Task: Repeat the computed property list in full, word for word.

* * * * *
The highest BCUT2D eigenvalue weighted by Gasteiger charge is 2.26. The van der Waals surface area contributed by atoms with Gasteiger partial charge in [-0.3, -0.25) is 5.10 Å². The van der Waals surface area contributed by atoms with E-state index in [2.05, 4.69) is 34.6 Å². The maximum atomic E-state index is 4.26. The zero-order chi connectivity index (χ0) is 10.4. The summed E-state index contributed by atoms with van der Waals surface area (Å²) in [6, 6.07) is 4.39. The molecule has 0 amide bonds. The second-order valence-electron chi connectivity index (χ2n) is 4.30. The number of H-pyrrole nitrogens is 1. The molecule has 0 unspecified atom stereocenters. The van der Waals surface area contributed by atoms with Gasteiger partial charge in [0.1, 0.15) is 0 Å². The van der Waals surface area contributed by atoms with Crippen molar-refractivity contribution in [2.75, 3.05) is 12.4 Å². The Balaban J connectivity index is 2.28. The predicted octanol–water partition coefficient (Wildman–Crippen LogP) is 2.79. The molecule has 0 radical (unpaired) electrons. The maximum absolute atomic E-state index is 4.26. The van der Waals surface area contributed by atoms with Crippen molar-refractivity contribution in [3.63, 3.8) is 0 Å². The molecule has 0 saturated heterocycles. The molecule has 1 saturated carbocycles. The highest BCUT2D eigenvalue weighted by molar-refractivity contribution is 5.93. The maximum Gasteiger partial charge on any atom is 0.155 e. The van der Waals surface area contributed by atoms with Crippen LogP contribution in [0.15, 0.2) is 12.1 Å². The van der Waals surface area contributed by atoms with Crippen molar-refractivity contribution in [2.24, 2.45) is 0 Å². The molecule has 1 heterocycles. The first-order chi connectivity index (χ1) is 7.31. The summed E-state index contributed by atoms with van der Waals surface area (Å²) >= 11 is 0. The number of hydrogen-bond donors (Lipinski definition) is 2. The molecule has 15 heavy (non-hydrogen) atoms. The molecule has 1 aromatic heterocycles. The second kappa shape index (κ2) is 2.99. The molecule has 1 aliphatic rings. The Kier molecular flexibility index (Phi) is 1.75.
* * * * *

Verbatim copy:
The highest BCUT2D eigenvalue weighted by Gasteiger charge is 2.26. The van der Waals surface area contributed by atoms with Gasteiger partial charge in [-0.3, -0.25) is 5.10 Å². The van der Waals surface area contributed by atoms with E-state index in [2.05, 4.69) is 34.6 Å². The maximum atomic E-state index is 4.26. The zero-order chi connectivity index (χ0) is 10.4. The summed E-state index contributed by atoms with van der Waals surface area (Å²) in [6, 6.07) is 4.39. The molecule has 0 amide bonds. The second-order valence-electron chi connectivity index (χ2n) is 4.30. The number of H-pyrrole nitrogens is 1. The molecule has 0 unspecified atom stereocenters. The van der Waals surface area contributed by atoms with Gasteiger partial charge in [0.1, 0.15) is 0 Å². The van der Waals surface area contributed by atoms with Crippen molar-refractivity contribution in [2.75, 3.05) is 12.4 Å². The Balaban J connectivity index is 2.28. The predicted octanol–water partition coefficient (Wildman–Crippen LogP) is 2.79. The molecule has 0 radical (unpaired) electrons. The maximum absolute atomic E-state index is 4.26. The van der Waals surface area contributed by atoms with Crippen molar-refractivity contribution in [3.63, 3.8) is 0 Å². The molecule has 0 saturated heterocycles. The molecule has 1 saturated carbocycles. The highest BCUT2D eigenvalue weighted by molar-refractivity contribution is 5.93. The maximum Gasteiger partial charge on any atom is 0.155 e. The van der Waals surface area contributed by atoms with Crippen LogP contribution in [0.15, 0.2) is 12.1 Å². The van der Waals surface area contributed by atoms with Crippen molar-refractivity contribution in [2.24, 2.45) is 0 Å². The molecule has 1 heterocycles. The first-order chi connectivity index (χ1) is 7.31. The summed E-state index contributed by atoms with van der Waals surface area (Å²) >= 11 is 0. The number of hydrogen-bond donors (Lipinski definition) is 2. The molecule has 15 heavy (non-hydrogen) atoms. The molecule has 1 aromatic heterocycles. The second kappa shape index (κ2) is 2.99. The molecule has 1 aliphatic rings. The Kier molecular flexibility index (Phi) is 1.75.